A Kiwi Lad’s Odyssey

Mar 29, 2017 General Interest

How a motorbike racer toiling at the Invercargill freezing works became the owner of the largest yacht charter operation in the Greek Islands. Lawrence Schäffler has the story.

The stars governing Barrie Neilson’s career looked decidedly lacklustre in the late 1960s. By his own admission he was never any good at school (couldn’t concentrate and if they’d had ‘-isms’ in those days, he’d have had one). So he escaped to a job as soon as was legal.

The grim carnage at the freezing works was alleviated only by his passion for racing motorbikes. And he achieved reasonable success – even though funding the inevitable repairs and upgrades proved challenging on his modest wages.

Barrie Bike 2_cmyk (Small)But then Fate stepped in and muscled the stars into a more favourable alignment. A mate at the freezing works was building a 45-foot ferro-concrete yacht. It was just about finished and he was looking for crew to accompany him on a sailing adventure – destination unknown. Was Barrie interested?

Some 20 years later, Neilson had become the owner of Londonbased Sailing Holidays Ltd – a yacht charter company operating exclusively in the Greek Islands. Today it owns around 180 Beneteau Oceanis yachts ranging from 31 to 52 feet – and caters to more than 10,000 charterers a year. It easily qualifies as the region’s largest yacht charter company.

Now I’m not making any judgements about the business acumen of motorbike fiends or chaps growing up in the deep south, but I think this is a fair question: what necromancy happened on the pilgrimage between Invercargill and London?

Despite her telephone-pole spars, home-made fittings and seasick crew, the yacht – Sundancer – made it up the east coast of New Zealand, over the top and across the Tasman to Sydney. Though an inexperienced blue-water sailor, Neilson proved a useful crew member thanks to his extensive mechanical skills gleaned from years of fixing smashed motorbikes.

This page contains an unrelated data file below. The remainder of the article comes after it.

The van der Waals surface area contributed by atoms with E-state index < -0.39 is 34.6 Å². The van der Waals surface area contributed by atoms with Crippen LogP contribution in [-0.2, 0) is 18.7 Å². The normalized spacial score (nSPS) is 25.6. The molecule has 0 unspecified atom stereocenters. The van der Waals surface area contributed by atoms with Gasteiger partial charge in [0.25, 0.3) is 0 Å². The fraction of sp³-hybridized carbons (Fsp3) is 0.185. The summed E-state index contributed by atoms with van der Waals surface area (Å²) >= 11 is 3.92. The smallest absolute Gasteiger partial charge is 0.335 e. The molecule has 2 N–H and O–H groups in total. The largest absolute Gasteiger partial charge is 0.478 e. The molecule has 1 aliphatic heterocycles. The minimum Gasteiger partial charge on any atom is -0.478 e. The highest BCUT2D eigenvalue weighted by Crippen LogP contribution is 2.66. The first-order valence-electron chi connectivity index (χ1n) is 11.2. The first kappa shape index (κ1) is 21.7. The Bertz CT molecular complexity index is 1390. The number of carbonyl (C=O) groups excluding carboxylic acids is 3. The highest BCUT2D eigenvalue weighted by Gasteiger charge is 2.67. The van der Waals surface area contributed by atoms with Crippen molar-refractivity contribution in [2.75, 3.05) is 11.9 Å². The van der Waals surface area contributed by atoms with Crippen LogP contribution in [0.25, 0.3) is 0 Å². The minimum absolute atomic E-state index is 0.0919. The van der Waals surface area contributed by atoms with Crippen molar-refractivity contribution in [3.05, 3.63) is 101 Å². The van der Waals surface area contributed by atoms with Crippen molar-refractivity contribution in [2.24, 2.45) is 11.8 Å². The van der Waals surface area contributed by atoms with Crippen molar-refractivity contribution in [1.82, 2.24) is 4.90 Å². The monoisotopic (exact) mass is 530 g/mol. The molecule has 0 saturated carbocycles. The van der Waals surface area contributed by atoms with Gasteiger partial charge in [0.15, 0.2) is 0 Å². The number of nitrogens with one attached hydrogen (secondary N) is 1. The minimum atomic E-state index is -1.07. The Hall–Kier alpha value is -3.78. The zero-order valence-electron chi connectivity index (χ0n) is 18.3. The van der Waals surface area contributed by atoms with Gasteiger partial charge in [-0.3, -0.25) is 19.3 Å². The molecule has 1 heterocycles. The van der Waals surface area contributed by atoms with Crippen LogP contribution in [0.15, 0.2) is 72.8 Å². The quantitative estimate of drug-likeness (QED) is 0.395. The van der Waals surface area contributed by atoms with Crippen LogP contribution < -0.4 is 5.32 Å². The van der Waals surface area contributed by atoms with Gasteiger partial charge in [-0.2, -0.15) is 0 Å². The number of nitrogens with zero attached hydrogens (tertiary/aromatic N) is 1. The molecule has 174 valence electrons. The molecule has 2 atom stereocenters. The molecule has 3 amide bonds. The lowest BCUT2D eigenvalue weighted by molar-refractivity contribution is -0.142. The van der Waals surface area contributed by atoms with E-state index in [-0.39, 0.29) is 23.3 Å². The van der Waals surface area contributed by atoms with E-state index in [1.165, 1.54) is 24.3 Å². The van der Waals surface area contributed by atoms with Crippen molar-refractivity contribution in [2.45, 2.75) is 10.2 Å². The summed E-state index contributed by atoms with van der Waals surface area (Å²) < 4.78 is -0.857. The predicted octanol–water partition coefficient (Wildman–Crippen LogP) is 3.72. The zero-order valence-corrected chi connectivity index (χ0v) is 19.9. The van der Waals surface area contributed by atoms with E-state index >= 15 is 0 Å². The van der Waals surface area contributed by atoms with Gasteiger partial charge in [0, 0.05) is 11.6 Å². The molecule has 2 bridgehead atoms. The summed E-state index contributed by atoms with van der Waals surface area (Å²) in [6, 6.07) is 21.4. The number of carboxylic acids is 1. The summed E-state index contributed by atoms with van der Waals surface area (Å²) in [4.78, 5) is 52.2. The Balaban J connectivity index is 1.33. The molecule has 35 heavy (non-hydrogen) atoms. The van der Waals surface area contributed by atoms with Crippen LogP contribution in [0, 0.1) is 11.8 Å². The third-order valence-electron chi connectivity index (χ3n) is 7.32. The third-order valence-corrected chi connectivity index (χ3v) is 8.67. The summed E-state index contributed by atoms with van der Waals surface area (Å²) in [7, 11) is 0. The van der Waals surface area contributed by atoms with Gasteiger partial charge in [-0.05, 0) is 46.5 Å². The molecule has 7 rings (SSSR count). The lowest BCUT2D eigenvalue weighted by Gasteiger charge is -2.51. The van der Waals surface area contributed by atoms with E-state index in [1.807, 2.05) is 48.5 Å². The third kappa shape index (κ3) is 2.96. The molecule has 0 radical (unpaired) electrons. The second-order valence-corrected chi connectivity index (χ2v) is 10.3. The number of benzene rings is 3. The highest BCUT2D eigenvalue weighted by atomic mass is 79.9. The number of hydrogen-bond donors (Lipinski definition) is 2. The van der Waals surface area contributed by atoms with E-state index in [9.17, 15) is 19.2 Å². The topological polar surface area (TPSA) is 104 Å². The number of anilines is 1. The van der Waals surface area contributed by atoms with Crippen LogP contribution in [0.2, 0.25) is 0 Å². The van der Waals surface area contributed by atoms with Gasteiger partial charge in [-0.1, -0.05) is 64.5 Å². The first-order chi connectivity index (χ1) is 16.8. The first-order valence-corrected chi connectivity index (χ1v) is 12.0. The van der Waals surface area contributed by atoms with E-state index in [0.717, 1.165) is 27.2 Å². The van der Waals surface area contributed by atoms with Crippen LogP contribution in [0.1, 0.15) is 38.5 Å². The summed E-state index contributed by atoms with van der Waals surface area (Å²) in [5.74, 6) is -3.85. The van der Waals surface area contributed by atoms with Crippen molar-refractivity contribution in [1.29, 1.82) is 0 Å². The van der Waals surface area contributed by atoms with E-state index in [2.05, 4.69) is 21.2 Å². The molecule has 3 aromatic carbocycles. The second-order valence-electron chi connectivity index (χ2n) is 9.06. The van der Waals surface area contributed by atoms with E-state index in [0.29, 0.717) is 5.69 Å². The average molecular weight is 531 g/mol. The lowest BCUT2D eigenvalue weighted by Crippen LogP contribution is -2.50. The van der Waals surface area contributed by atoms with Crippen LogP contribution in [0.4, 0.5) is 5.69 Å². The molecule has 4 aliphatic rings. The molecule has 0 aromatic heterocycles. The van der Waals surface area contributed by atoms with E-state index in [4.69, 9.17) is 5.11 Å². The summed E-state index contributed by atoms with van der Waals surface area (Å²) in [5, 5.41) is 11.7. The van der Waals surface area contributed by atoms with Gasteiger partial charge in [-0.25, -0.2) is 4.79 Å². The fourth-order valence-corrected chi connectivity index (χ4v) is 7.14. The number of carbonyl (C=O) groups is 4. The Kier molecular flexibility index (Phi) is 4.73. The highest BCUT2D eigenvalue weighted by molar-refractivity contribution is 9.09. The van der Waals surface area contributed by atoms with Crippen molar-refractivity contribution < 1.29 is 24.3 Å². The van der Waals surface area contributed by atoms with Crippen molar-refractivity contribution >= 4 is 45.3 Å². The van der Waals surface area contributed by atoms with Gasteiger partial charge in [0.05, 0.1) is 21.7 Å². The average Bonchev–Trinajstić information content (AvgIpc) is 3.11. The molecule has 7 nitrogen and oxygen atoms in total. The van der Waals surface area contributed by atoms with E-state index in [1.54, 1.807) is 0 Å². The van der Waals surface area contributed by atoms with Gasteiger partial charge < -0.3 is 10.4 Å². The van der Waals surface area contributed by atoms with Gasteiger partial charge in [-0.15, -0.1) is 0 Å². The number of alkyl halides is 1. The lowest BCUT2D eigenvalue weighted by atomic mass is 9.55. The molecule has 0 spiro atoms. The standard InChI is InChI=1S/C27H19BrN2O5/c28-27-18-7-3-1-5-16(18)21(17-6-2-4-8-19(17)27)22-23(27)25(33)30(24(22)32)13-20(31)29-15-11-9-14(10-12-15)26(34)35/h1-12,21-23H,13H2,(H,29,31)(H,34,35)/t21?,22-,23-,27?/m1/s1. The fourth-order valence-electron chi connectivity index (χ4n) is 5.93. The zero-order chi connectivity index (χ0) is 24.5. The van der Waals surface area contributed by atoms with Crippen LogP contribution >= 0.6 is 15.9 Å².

Sundancer_cmyk (Small)

But it all came to an abrupt end when, soon after arriving in Sydney, Sundancer’s owner received an offer to good to refuse. Homeless, Neilson left for London in 1980. He was hired as a lifeguard for the pool at the Swiss Cottage Holiday Inn, based on his school bronze medallion for lifesaving. He soon took over managing the pool area as the hotel engineers didn’t know about pools. Nor did he, but he figured it out.

Four years later he was hired as maintenance engineer for the Flotilla Sailing Club. This company operated a fleet of charter yachts in Greece – and the job forced him to translocate to a much sunnier and appealing part of the world.

Flotilla charter sailing – for the uninitiated – typically involves 10 to 12 yachts travelling as a fleet, often crewed by never-sailed-before landlubbers. The charters run for one or two weeks and the boats are chaperoned by a ‘lead’ boat with an experienced skipper. He/she guides the crews through the processes of sailing and docking, as the boats move between Greek Island village harbours.

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Old Jaguar yacht.

This might sound like a recipe for disaster on a catastrophic scale, but 10,000 newbie sailors a year would disagree. “We’ve introduced a lot of people to sailing,” Neilson says wryly, “though we carry hundreds of experienced sailors as well.”